In a nutshell, secondary sanctions are meant to enhance the effect of primary, or designated, sanctions, which target certain parties to bring about behavioral change. They are, in essence, an extension of those primary sanctions, as they are used to penalize companies that are outside of the sanctioning country’s jurisdiction for doing business with targets of primary sanctions by restricting their commercial access. Using this more coercive type of sanction effectively, however, requires significant leverage.
A Brief Introduction
Secondary sanctions are a uniquely US phenomenon at the moment and are designed to apply additional pressure on third parties that would usually be outside US jurisdiction in order to incentivize them to stop doing business with the targets of primary sanctions. When secondary sanctions are imposed, commercial privileges are restricted: Export licenses, loans, Export-Import Bank assistance and other foreign exchange transactions can all be denied as a result of the imposition of this type of sanction.
The most severe penalty for noncompliance would be a complete loss of access to the US financial system — a devastating prospect, given the potency and prevalence of the dollar on the global market. The US dollar comprises more than 60% of the world’s central banks’ reserves. Oil and other globally traded commodities are virtually all bought and sold with dollars. Further, 65% of all dollars circulate outside US borders and, in countries with high volatility and inflation, are often preferred over local currencies for local transactions.
But Are They Effective?
In short, the effectiveness of secondary sanctions is predicated on the amount of leverage a country has. Sometimes, even just the threat of imposing secondary sanctions has been enough to influence third parties, as illustrated by the response to the US’ unilateral withdrawal in 2018 from the Joint Comprehensive Plan of Action (JCPOA) with Iran.
The Trump administration’s re-imposition of strict sanctions against Iran and the prospect that the US would impose secondary sanctions to enforce compliance on a global scale caused many European entities to preemptively cease business operations with Iran. While the EU still trades with Iran under the JCPOA, they are limited to transactions involving Euros. Nevertheless, trading volumes are on the decline.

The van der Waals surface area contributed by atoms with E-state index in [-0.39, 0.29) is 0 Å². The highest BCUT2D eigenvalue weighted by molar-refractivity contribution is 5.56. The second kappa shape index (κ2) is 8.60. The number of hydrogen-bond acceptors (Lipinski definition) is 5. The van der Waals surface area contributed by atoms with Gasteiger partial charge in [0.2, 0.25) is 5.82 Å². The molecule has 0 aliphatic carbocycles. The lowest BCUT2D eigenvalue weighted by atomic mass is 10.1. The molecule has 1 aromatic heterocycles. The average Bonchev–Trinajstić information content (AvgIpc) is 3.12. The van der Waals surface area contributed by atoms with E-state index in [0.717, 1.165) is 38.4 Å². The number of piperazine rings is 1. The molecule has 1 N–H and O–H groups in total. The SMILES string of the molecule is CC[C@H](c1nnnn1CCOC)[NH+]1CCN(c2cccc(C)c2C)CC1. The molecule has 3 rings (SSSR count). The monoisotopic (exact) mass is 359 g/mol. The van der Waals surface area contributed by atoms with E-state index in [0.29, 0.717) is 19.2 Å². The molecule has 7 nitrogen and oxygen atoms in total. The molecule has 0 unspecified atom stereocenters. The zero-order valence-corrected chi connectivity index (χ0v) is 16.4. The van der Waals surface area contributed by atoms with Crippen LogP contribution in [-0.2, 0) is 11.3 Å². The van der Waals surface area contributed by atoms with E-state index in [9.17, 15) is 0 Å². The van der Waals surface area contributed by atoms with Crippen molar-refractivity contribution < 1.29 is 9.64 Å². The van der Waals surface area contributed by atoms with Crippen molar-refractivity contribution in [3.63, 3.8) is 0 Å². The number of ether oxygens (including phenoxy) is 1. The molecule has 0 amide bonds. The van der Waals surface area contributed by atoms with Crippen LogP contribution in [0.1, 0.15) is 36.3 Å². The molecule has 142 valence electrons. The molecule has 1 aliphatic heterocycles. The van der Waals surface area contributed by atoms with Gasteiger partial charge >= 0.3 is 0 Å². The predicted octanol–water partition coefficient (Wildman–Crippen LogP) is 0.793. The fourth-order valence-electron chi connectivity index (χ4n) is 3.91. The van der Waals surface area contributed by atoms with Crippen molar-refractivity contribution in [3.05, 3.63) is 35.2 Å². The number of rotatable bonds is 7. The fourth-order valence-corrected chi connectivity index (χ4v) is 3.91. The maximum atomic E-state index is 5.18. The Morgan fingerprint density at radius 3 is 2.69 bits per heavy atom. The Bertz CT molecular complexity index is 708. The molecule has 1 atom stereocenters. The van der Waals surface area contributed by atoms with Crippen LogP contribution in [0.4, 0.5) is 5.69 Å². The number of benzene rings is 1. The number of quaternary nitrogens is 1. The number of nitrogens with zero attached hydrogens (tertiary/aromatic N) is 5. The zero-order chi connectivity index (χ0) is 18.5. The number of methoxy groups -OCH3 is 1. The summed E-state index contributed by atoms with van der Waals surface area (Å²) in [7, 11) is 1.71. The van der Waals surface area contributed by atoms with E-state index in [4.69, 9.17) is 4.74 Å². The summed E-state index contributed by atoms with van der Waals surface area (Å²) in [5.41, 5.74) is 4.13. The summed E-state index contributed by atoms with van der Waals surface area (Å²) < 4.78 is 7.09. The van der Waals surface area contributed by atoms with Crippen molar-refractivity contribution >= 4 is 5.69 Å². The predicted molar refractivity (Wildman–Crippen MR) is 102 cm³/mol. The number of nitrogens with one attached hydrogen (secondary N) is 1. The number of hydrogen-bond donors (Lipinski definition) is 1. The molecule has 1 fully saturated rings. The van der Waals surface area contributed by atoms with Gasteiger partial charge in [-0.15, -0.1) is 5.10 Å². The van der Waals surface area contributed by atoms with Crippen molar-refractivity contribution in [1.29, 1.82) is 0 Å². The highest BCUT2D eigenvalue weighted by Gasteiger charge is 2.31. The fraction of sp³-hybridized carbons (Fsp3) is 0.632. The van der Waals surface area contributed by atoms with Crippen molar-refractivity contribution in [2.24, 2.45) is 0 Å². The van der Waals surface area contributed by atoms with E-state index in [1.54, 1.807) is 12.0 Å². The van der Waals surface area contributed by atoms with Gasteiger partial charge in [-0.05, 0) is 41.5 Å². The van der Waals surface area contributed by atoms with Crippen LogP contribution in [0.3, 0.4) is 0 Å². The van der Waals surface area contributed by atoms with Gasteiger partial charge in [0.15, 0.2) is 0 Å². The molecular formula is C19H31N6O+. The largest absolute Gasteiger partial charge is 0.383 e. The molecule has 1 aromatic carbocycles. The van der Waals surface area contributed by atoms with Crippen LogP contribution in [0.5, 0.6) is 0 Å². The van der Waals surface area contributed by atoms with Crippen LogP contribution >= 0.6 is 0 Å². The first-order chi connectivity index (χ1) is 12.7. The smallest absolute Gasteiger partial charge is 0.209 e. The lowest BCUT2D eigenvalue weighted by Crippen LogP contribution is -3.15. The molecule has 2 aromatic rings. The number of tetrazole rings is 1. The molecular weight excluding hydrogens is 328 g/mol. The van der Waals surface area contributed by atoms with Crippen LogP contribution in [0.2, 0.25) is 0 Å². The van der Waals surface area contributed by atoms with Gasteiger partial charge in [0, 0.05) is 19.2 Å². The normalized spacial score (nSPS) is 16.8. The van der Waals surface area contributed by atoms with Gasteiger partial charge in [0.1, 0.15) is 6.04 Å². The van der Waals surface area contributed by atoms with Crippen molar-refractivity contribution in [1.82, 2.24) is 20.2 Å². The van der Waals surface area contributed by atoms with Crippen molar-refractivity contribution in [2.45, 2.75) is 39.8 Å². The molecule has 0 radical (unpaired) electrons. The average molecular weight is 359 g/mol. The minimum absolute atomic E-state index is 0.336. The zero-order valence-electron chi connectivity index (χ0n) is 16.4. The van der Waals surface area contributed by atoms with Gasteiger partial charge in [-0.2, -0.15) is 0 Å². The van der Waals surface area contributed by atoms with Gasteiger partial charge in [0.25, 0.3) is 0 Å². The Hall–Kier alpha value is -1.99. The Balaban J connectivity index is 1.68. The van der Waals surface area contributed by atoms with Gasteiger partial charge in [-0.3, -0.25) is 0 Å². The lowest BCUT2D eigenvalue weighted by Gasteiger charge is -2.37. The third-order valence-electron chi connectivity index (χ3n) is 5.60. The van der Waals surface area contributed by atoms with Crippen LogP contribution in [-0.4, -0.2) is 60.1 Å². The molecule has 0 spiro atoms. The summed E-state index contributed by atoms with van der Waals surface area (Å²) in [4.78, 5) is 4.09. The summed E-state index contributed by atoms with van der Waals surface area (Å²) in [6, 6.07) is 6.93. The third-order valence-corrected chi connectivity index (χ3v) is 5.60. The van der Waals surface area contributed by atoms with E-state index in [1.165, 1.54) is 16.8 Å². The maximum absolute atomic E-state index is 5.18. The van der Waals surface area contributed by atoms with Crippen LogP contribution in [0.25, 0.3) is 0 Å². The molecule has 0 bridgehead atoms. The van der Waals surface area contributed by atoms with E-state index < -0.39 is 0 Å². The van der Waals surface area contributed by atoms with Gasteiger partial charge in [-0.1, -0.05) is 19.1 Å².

The cost to Iran has been significant too. Overall economic growth has declined, with Iran experiencing a 4.8% GDP contraction in 2018 followed by an anticipated contraction of between 8.7% and 9.5% in 2019. While official numbers for 2019 haven’t yet been released, if those predictions are accurate, it would mark Iran’s poorest economic showing since 1984. The value of the Iranian rial against the dollar has also taken a sharp drop: the official exchange rate was 42,000 rials to the dollar, yet the black market exchange rate reported in early 2020 was 139,500 to the dollar — in part due to US sanctions and in part due to the US strike that killed Iranian general Qassem Soleimani.
With unemployment hovering at 12%, long-term unemployment significantly higher at nearly 38%, and the cost of living rising due to high inflation, it’s clear that Iranians are feeling the strain and is a reminder that there’s a real human cost to sanctions. This is likely the intended consequence: these conditions fuel political and social discontent. The hope is that this will compel Iranian citizens to push for a regime change. Whether that spurs the Iranian government to act in accordance, however, remains to be seen.
While secondary sanctions have been wielded primarily by the US government up until now, there’s no guarantee that will continue to be the case. The prospect that the dollar will lose its dominance looms large, even though it is still a ways off in reality. Yet there is evidence that efforts are underway to create new economic models and financial avenues that avoid using the dollar. If successful, secondary sanctions will inevitably become less effective.
Russia, for example, has long been trying to circumvent the dollar-dominated financial system. It has reduced the amount of its international reserves held in dollars, opting instead for Euros and renminbi. It has also pursued currency swap agreements with China and launched its own interbank messaging system for payments, SPFS, to rival SWIFT in 2017. As of late 2019, India, China and Turkey intend to participate as well.
Europe has also expressed interest in an alternative to SWIFT. Indeed, when the US announced it was reimposing sanctions on Iran, the EU began its work to create one in earnest and launched INSTEX in 2019. The success of such a system, however, is still dependent, in part, on the US government’s reaction: it may sanction those who choose to use it.
There are still many hurdles to overcome before the US’ ability to leverage its status within the global financial system is significantly reduced. But as these new systems gain traction, it’s possible we’ll start to see other countries obtain enough leverage to challenge the US on this front. How that will play out and what impact that will have on the global financial system, however, remains to be seen.
Originally published March 12, 2020, updated November 17, 2021
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